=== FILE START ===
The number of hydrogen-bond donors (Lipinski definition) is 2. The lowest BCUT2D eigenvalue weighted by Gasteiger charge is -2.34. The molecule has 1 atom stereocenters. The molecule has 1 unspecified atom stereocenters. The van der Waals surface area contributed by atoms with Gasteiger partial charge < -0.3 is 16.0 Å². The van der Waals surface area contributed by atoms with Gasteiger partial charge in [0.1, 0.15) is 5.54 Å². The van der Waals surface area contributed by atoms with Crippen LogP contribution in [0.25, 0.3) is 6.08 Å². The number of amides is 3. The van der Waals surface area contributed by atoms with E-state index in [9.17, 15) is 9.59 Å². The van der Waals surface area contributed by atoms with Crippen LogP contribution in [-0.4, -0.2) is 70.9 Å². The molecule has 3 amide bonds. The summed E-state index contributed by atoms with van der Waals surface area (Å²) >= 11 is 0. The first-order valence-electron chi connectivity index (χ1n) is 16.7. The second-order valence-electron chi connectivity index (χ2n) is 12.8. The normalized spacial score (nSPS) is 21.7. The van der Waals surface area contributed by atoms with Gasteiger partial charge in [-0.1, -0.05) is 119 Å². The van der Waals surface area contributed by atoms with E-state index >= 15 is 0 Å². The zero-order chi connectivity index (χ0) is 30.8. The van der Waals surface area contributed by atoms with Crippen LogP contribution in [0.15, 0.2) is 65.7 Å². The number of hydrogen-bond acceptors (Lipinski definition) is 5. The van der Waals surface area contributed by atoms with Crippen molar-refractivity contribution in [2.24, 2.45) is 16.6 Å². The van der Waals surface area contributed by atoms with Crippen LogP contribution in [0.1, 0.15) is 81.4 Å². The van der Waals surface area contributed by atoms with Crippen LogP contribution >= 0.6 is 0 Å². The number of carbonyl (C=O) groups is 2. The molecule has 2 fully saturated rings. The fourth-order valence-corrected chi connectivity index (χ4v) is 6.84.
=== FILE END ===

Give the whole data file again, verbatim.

The number of hydrogen-bond donors (Lipinski definition) is 2. The lowest BCUT2D eigenvalue weighted by Gasteiger charge is -2.34. The molecule has 1 atom stereocenters. The molecule has 1 unspecified atom stereocenters. The van der Waals surface area contributed by atoms with Gasteiger partial charge < -0.3 is 16.0 Å². The van der Waals surface area contributed by atoms with Gasteiger partial charge in [0.1, 0.15) is 5.54 Å². The van der Waals surface area contributed by atoms with Crippen LogP contribution in [0.25, 0.3) is 6.08 Å². The number of amides is 3. The van der Waals surface area contributed by atoms with E-state index in [9.17, 15) is 9.59 Å². The van der Waals surface area contributed by atoms with Crippen LogP contribution in [-0.4, -0.2) is 70.9 Å². The molecule has 3 amide bonds. The summed E-state index contributed by atoms with van der Waals surface area (Å²) >= 11 is 0. The first-order valence-electron chi connectivity index (χ1n) is 16.7. The second-order valence-electron chi connectivity index (χ2n) is 12.8. The normalized spacial score (nSPS) is 21.7. The van der Waals surface area contributed by atoms with Gasteiger partial charge in [-0.1, -0.05) is 119 Å². The van der Waals surface area contributed by atoms with E-state index >= 15 is 0 Å². The zero-order chi connectivity index (χ0) is 30.8. The van der Waals surface area contributed by atoms with Crippen LogP contribution in [0.15, 0.2) is 65.7 Å². The number of hydrogen-bond acceptors (Lipinski definition) is 5. The van der Waals surface area contributed by atoms with Crippen molar-refractivity contribution in [2.24, 2.45) is 16.6 Å². The van der Waals surface area contributed by atoms with Crippen LogP contribution in [0.1, 0.15) is 81.4 Å². The van der Waals surface area contributed by atoms with Crippen LogP contribution >= 0.6 is 0 Å². The number of carbonyl (C=O) groups is 2. The molecule has 2 fully saturated rings. The fourth-order valence-corrected chi connectivity index (χ4v) is 6.84.